Depending on which state you’re in, rasam is served during the second or third course of a South Indian meal. At Karavalli, in Bangalore, chef Naren Thimmaiah typically serves a strained version of rasam as a palate cleanser between appetizers and the main course. But you could also leave the rasam unstrained and eat it over a plate of hot, fluffy rice.
- Dry roast the pepper, whole red chiles, garlic, and cumin.
- Once roasted, crush the roasted ingredients in a mortar and pestle or a food processor.
- Heat a tablespoon of neutral oil in a pot and add mustard seeds. Throw in the roasted ingredients and sauté for two minutes.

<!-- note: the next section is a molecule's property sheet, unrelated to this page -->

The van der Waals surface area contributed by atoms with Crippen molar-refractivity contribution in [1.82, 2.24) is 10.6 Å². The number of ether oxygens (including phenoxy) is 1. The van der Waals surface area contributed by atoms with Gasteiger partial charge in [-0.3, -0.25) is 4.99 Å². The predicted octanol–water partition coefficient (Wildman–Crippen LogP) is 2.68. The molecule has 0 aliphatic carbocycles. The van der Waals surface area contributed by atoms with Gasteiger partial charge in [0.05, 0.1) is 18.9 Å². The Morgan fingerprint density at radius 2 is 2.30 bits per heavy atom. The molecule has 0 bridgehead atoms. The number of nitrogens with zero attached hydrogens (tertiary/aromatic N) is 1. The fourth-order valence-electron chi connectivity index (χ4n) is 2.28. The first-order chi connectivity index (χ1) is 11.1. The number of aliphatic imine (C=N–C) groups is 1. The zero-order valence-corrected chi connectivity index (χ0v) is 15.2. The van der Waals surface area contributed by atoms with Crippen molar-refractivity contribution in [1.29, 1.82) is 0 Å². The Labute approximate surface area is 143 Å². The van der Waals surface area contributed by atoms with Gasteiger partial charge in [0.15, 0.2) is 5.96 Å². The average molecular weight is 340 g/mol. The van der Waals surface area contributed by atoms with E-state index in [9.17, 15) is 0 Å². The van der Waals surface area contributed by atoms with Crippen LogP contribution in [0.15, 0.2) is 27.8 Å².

- Add the masala powders. Sauté for another two minutes.
- Add the tomato puree and lentils with about eight cups of water.
- Simmer the rasam for about an hour, but no more.
- Garnish with coriander leaves and curry leaves.
- For a soup, strain the rasam and serve hot, or serve it unstrained with rice.
Nikhita Venugopal is a freelance journalist based in Bengaluru, India.